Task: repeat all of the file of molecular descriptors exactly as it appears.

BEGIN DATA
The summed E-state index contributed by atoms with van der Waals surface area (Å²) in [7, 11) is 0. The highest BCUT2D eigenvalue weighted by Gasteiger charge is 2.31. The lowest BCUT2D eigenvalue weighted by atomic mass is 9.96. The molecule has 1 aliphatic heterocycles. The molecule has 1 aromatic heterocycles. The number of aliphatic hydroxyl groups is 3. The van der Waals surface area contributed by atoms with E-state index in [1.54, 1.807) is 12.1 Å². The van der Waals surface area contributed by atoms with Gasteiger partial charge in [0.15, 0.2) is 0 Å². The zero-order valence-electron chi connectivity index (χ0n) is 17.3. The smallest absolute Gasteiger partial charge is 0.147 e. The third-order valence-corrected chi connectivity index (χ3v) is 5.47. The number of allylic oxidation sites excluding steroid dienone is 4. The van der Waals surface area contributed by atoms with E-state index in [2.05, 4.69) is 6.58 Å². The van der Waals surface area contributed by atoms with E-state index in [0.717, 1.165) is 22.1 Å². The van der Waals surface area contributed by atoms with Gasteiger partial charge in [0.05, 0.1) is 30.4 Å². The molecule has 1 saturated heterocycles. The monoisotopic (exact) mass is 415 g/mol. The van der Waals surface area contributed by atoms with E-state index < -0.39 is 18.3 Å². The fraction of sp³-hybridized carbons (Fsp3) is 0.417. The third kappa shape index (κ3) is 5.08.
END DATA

The summed E-state index contributed by atoms with van der Waals surface area (Å²) in [7, 11) is 0. The highest BCUT2D eigenvalue weighted by Gasteiger charge is 2.31. The lowest BCUT2D eigenvalue weighted by atomic mass is 9.96. The molecule has 1 aliphatic heterocycles. The molecule has 1 aromatic heterocycles. The number of aliphatic hydroxyl groups is 3. The van der Waals surface area contributed by atoms with E-state index in [1.54, 1.807) is 12.1 Å². The van der Waals surface area contributed by atoms with Gasteiger partial charge in [0.15, 0.2) is 0 Å². The zero-order valence-electron chi connectivity index (χ0n) is 17.3. The smallest absolute Gasteiger partial charge is 0.147 e. The third-order valence-corrected chi connectivity index (χ3v) is 5.47. The number of allylic oxidation sites excluding steroid dienone is 4. The van der Waals surface area contributed by atoms with E-state index in [2.05, 4.69) is 6.58 Å². The van der Waals surface area contributed by atoms with E-state index in [0.717, 1.165) is 22.1 Å². The van der Waals surface area contributed by atoms with Gasteiger partial charge in [0.05, 0.1) is 30.4 Å². The molecule has 1 saturated heterocycles. The monoisotopic (exact) mass is 415 g/mol. The van der Waals surface area contributed by atoms with E-state index < -0.39 is 18.3 Å². The fraction of sp³-hybridized carbons (Fsp3) is 0.417. The third kappa shape index (κ3) is 5.08.